Some say that laughter is the best medicine. This could be true, although we’re still waiting to see conclusive evidence either way. But if laughter is the best medicine, then a balanced diet is definitely a close second, as good nutrition helps the body stay as healthy as possible.
Healthy and non healthy fats
Eating a balanced diet includes eating some healthy fats. Yes, you read that right. Fats! That are healthy! But not all fats are created equal, and some are much better for you than other types of fat. Here are a few things you should know about what makes a fat good or bad for you, as well as which to eat and which to avoid.
Fat: The good
Healthy fats are good for our hearts. Think of healthy fats as pieces of armor that protect your precious ticker. Certain fats also give our bodies energy, help with cell growth, protect other organs, keep us warm, and assist with hormone production. Some vitamins can’t dissolve in the body without good fats. There’s no question about it: our bodies need fat.
Fat: The bad
There’s also no denying that fats are notoriously high in calories. It’s important to be aware of how much fat you’re getting through your diet, because gaining excess weight can have a negative impact on your health (and fertility, if you’re TTC). Of course, there’s also the issue with certain fats having unhealthy properties. By monitoring your intake of good fats, and by avoiding unhealthy fats, you can ensure that your consumption is beneficial for your body and for your overall health.
Healthy fats to focus on
According to the American Heart Association, healthy fats tend to be liquid at room temperature due to their chemical structure. Some of the ones that are considered healthier include:
- Monounsaturated fats: These fats can be found in many foods and oils, including avocado, olives, almonds, peanut butter, and canola oil. These fats lower your LDL (bad) cholesterol and raise your HDL (good) blood cholesterol levels, and they have the potential to help your body’s insulin levels and blood sugar control, which is especially great for people who have type 2 diabetes.
- Polyunsaturated fat: These fats, which you know as omega-3 and omega-6 fatty acids, show up mainly in plant-based foods and oils, like walnuts, pumpkin seeds, corn oil, sunflower oil, and flaxseed, but are also commonly found in seafood, and egg yolks. These fats also improve your blood cholesterol levels, and might lower your risk of type 2 diabetes. Other benefits include helping to prevent various mental disorders, protecting against dementia, helping support a healthy pregnancy, boosting memory and mood, and fighting fatigue. Omega fatty acids are also known to help regulate hormonal functioning, which can help improve fertility for many females (and males too).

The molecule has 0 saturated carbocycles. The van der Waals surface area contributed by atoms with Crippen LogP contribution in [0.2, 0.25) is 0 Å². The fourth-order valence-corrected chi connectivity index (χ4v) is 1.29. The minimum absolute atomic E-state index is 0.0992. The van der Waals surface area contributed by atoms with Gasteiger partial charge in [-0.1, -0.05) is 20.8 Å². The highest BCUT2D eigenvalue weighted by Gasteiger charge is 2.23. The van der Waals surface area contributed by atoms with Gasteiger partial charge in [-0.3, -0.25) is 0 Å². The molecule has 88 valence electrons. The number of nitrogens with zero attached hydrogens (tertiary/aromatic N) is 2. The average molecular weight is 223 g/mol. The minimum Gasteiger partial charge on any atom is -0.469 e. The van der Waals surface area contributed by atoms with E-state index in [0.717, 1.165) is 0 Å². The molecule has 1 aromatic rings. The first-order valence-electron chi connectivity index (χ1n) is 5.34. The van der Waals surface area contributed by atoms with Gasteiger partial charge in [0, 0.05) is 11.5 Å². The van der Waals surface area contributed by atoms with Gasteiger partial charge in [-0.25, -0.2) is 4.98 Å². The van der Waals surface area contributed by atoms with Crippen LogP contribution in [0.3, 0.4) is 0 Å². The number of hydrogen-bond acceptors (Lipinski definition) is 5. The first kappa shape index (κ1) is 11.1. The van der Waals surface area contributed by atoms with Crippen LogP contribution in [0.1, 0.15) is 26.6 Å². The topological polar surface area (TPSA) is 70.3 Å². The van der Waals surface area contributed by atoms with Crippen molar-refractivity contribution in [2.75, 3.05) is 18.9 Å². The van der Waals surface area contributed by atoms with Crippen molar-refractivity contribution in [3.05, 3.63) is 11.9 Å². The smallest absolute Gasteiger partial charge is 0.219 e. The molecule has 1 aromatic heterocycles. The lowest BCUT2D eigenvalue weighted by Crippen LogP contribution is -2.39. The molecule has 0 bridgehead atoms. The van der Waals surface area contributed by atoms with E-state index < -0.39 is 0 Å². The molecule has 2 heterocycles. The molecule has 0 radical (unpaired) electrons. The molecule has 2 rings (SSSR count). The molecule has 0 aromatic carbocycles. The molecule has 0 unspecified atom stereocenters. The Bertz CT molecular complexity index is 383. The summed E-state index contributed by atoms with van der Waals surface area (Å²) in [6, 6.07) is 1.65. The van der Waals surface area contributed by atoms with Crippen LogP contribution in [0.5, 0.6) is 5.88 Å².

Not-so-healthy fats to avoid
Less healthy fats are more solid at room temperature, and they generally come in two different forms: trans fats and saturated fats. Generally, trans fats are considered more dangerous to your health than saturated fats.
- Saturated fat: Experts are still undecided about how bad saturated fat really is for us. On one hand, the American Heart Association and the American Diabetes Association agree that saturated fat can increase a person’s risk of heart disease and stroke. On the other hand, many experts say that it’s okay to enjoy a little saturated fat in your diet every so often and stay healthy. Either way, we should all be very wary of our saturated fat consumption. Saturated fat is found mainly in a wide variety of foods including meat, eggs, whole milk, and processed foods like pizza, hot dogs, and cold cuts. It raises bad cholesterol, which increases a person’s risk of cardiovascular disease and possibly type 2 diabetes. It’s hard to avoid saturated fat entirely, but many suggest that it’s best to limit your consumption to 20 grams or less per day.
- Trans fat: Some saturated fats may be okay, but trans fats are a different story. In fact, the FDA no longer considers them “generally recognized as safe” for human consumption. Again: trans fats are widely considered not safe for human consumption. Most trans fats are normal fat molecules that have been totally changed as a result of processing. They increase our bad cholesterol and lower our good cholesterol, and they also raise the risk of heart disease, stroke, and diabetes. It’s best to avoid trans fats as often as possible, which means reading nutrition labels and looking for the words “hydrogenated oil” or “partially hydrogenated oil.” If either of those ingredients show up on the list, it’s best to skip it.